One sunny afternoon in April 2004 Greg, baby Tommy (6 months) and I wandered through the enchanting city of Venice, or, as the Italians call it Venetzia. We fell head over heels in love with this romantic city. We rambled through the cobblestone streets without direction. Many memories were made during this trip and the Venetian mask I bought there has survived 6 or so house moves, my minimising and it now sits all whimsey on my typical Dutch window sill. The type that has plants and edges so closely to the street that you feel part of the daily life that walks and cycles past throughout the day. The mask has been broken and glued back together. It cracked in half again this trip, the feathers look a little worse for wear but it still lives here. I treasure this mask with it’s own story. It reminds me of how Venice felt to me that trip, mystery to uncover. On our most recent adventure I walked over the bridge into Venice with a question a friend had recently asked me on my mind. If I had a perfect memory would I risk it by going back and trying to recreate that moment again?
It’s a great privilege to be alive, to feel alive:
To give a smile.
To receive a smile.
To share kind words.
The gentle unfolding of what I would do in The Netherlands began here. In this moment, at the Sagrada Familia. I didn’t realise it then but a significant shift was moving within me.
‘In the shadows’ I called the shot. I’d looked for the typical tourist shot. The one that would capture this grand, whimsical masterpiece of Antoni Gaudí, architect and artist.
I enjoy running, I always have. I’m not a fast runner nor will I ever be. I don’t run for speed or times (I did years ago). Now, it’s purely about the meditation, time out, fitness and endorphins.
This trip I am endeavouring to run often. It can be scary heading down a path you don’t know. Really scary. Some days there are overgrown paths, graffitied abandoned buildings, some days the paths are silent bush paths, others the beach is alongside me and my fellow joggers pass by with a “bonjour” or a “hola”.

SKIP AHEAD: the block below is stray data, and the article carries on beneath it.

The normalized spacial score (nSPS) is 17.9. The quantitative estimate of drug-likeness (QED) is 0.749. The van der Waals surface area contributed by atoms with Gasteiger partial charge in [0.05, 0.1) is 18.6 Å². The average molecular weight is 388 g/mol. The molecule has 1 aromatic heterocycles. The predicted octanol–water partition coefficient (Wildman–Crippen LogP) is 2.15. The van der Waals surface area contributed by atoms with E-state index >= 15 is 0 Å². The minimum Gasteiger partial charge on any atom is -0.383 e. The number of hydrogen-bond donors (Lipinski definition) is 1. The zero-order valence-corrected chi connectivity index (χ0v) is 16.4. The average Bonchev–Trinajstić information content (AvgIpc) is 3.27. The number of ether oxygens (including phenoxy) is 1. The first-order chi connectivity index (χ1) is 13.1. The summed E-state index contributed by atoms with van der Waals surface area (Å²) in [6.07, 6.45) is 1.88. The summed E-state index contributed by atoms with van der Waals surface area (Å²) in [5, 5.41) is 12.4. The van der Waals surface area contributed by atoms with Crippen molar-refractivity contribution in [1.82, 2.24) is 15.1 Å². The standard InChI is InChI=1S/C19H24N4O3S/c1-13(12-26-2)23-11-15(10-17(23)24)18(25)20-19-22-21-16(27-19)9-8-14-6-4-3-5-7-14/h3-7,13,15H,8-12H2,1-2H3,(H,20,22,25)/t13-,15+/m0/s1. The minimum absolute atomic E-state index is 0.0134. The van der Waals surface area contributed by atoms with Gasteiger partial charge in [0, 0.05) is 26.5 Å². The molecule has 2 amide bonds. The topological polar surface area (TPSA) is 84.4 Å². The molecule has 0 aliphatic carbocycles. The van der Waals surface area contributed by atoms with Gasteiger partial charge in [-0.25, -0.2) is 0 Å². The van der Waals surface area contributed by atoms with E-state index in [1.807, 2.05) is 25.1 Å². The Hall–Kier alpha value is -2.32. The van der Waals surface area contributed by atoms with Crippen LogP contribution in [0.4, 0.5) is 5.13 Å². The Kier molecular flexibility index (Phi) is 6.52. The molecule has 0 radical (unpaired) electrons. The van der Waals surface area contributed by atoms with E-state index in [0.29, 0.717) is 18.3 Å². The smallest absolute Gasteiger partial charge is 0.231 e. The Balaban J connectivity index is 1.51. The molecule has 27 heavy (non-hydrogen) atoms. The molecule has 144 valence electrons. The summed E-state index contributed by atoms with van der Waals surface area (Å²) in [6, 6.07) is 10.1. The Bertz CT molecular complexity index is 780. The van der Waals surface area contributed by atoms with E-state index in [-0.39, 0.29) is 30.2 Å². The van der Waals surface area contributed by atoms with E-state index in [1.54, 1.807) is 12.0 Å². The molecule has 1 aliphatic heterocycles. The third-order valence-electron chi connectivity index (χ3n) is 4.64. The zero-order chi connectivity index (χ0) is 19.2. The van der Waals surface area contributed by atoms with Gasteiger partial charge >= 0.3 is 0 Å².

Many thoughts come when I run and on some days, I’ll get the big brain farts. A new term I picked up from the lovely Cybele Masterman of Blah Blah Magazine. It’s the brain farts I’m going to write about while I travel.
“The mind is a beautiful thing because of the paradox.
It uses itself to understand itself.” ~ Adam Elenbass
Space, is a wonderful thing. Once you find it, it’s not something you want to let go of.
For me when there is space there is quiet, clarity, and in turn, peace. Delicious peace.
It’s not always sunny, but storms are easier to weather when there is calm.
The greatest lesson in finding simplicity I can share is to learn to simply say no…because when you do that enough you can then begin to say yes to what matters, to what makes your heart sing.
Around this time last year I watched a few insta friends as they took to the streets snapping photos for the @24hourproject.
Could I do that? No way. a. I would need to ask people if I could snap them (remember I am a shy introvert). And b. I’m a photo-taking hack, not a photographer.
Fast forward a year and a I’ve taken a whole lot of photos. I have built some confidence after helping Zoë with her One Girl fundraiser. That fundraiser showed me that one of the reasons I keep my life simple is so that I can jump on board when something I care about crosses my path.
So, when this year’s project came up and it turned out that I would be in Dublin on my own for the weekend and a little gentle encouragement from Rachael aka @thebowerbirdgirl (an actual real street photographer), I signed up.
It would have been easy to say no but what an adventure I would have missed out on. I’m not sure how it happened but I adopted the persona of Fran the street photographer. I actually thought I was one, maybe I really was.